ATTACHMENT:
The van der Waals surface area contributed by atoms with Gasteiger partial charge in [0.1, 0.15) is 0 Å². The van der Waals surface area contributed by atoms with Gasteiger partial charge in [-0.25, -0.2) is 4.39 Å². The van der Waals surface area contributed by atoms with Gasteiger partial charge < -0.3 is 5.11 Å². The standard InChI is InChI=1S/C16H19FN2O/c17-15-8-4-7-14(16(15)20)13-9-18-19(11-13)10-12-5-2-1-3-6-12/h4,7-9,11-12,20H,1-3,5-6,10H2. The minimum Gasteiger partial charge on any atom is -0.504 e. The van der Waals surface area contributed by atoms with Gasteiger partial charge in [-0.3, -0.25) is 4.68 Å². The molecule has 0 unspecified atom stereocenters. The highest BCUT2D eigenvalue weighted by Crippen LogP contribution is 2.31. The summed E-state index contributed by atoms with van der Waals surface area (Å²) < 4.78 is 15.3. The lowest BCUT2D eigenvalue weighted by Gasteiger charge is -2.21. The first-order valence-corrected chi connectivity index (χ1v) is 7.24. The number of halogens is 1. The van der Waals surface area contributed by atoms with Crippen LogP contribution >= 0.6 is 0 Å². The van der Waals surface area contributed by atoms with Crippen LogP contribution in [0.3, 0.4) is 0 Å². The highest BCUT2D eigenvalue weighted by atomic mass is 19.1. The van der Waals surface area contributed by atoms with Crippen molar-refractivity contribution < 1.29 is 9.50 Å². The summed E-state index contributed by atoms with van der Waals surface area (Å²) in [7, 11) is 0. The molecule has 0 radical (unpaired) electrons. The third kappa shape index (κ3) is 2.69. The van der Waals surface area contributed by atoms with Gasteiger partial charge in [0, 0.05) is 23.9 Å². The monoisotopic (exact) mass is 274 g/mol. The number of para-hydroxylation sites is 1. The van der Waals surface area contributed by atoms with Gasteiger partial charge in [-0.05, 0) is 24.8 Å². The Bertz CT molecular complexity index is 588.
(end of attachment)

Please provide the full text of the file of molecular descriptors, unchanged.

The van der Waals surface area contributed by atoms with Gasteiger partial charge in [0.1, 0.15) is 0 Å². The van der Waals surface area contributed by atoms with Gasteiger partial charge in [-0.25, -0.2) is 4.39 Å². The van der Waals surface area contributed by atoms with Gasteiger partial charge < -0.3 is 5.11 Å². The standard InChI is InChI=1S/C16H19FN2O/c17-15-8-4-7-14(16(15)20)13-9-18-19(11-13)10-12-5-2-1-3-6-12/h4,7-9,11-12,20H,1-3,5-6,10H2. The minimum Gasteiger partial charge on any atom is -0.504 e. The van der Waals surface area contributed by atoms with Gasteiger partial charge in [-0.3, -0.25) is 4.68 Å². The molecule has 0 unspecified atom stereocenters. The highest BCUT2D eigenvalue weighted by Crippen LogP contribution is 2.31. The summed E-state index contributed by atoms with van der Waals surface area (Å²) < 4.78 is 15.3. The lowest BCUT2D eigenvalue weighted by Gasteiger charge is -2.21. The first-order valence-corrected chi connectivity index (χ1v) is 7.24. The number of halogens is 1. The van der Waals surface area contributed by atoms with Crippen LogP contribution >= 0.6 is 0 Å². The van der Waals surface area contributed by atoms with Crippen LogP contribution in [0.3, 0.4) is 0 Å². The highest BCUT2D eigenvalue weighted by atomic mass is 19.1. The van der Waals surface area contributed by atoms with Crippen molar-refractivity contribution < 1.29 is 9.50 Å². The summed E-state index contributed by atoms with van der Waals surface area (Å²) in [7, 11) is 0. The molecule has 0 radical (unpaired) electrons. The third kappa shape index (κ3) is 2.69. The van der Waals surface area contributed by atoms with Gasteiger partial charge in [0, 0.05) is 23.9 Å². The monoisotopic (exact) mass is 274 g/mol. The number of para-hydroxylation sites is 1. The van der Waals surface area contributed by atoms with Gasteiger partial charge in [-0.05, 0) is 24.8 Å². The Bertz CT molecular complexity index is 588.